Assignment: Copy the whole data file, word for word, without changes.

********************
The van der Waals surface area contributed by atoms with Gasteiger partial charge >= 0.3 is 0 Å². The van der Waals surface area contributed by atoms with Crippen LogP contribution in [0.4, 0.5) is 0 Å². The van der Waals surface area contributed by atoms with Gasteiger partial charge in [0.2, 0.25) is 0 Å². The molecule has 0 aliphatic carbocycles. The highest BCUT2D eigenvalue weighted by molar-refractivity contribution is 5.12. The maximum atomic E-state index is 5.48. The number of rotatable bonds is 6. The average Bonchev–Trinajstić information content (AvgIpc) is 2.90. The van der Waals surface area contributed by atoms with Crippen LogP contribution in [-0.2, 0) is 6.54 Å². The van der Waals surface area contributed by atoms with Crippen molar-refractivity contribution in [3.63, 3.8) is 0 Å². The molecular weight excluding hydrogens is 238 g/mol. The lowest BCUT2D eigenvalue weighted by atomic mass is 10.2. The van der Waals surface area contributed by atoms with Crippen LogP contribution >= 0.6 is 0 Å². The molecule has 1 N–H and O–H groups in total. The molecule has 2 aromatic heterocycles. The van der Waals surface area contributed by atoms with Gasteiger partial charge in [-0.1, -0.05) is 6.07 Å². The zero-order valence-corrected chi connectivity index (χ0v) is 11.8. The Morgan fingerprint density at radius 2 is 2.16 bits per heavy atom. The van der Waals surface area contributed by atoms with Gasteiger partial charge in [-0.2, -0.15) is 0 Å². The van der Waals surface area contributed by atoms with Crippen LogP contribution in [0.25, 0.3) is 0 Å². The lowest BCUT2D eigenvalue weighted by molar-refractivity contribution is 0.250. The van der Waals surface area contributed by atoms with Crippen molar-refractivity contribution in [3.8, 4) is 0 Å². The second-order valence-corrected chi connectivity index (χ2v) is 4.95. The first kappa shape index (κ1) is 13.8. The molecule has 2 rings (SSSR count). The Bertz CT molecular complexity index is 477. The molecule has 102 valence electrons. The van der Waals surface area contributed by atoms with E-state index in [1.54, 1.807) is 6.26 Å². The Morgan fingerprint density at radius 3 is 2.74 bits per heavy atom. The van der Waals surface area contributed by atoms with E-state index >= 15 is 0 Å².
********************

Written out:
The van der Waals surface area contributed by atoms with Gasteiger partial charge >= 0.3 is 0 Å². The van der Waals surface area contributed by atoms with Crippen LogP contribution in [0.4, 0.5) is 0 Å². The van der Waals surface area contributed by atoms with Gasteiger partial charge in [0.2, 0.25) is 0 Å². The molecule has 0 aliphatic carbocycles. The highest BCUT2D eigenvalue weighted by molar-refractivity contribution is 5.12. The maximum atomic E-state index is 5.48. The number of rotatable bonds is 6. The average Bonchev–Trinajstić information content (AvgIpc) is 2.90. The van der Waals surface area contributed by atoms with Crippen LogP contribution in [-0.2, 0) is 6.54 Å². The van der Waals surface area contributed by atoms with Crippen molar-refractivity contribution in [3.63, 3.8) is 0 Å². The molecular weight excluding hydrogens is 238 g/mol. The lowest BCUT2D eigenvalue weighted by atomic mass is 10.2. The van der Waals surface area contributed by atoms with Crippen LogP contribution >= 0.6 is 0 Å². The molecule has 1 N–H and O–H groups in total. The molecule has 2 aromatic heterocycles. The van der Waals surface area contributed by atoms with Gasteiger partial charge in [-0.1, -0.05) is 6.07 Å². The zero-order valence-corrected chi connectivity index (χ0v) is 11.8. The Morgan fingerprint density at radius 2 is 2.16 bits per heavy atom. The van der Waals surface area contributed by atoms with Gasteiger partial charge in [-0.2, -0.15) is 0 Å². The van der Waals surface area contributed by atoms with Crippen LogP contribution in [0.25, 0.3) is 0 Å². The lowest BCUT2D eigenvalue weighted by molar-refractivity contribution is 0.250. The van der Waals surface area contributed by atoms with Crippen molar-refractivity contribution in [3.8, 4) is 0 Å². The second-order valence-corrected chi connectivity index (χ2v) is 4.95. The first kappa shape index (κ1) is 13.8. The molecule has 2 rings (SSSR count). The Bertz CT molecular complexity index is 477. The molecule has 102 valence electrons. The van der Waals surface area contributed by atoms with E-state index in [1.54, 1.807) is 6.26 Å². The Morgan fingerprint density at radius 3 is 2.74 bits per heavy atom. The van der Waals surface area contributed by atoms with E-state index >= 15 is 0 Å².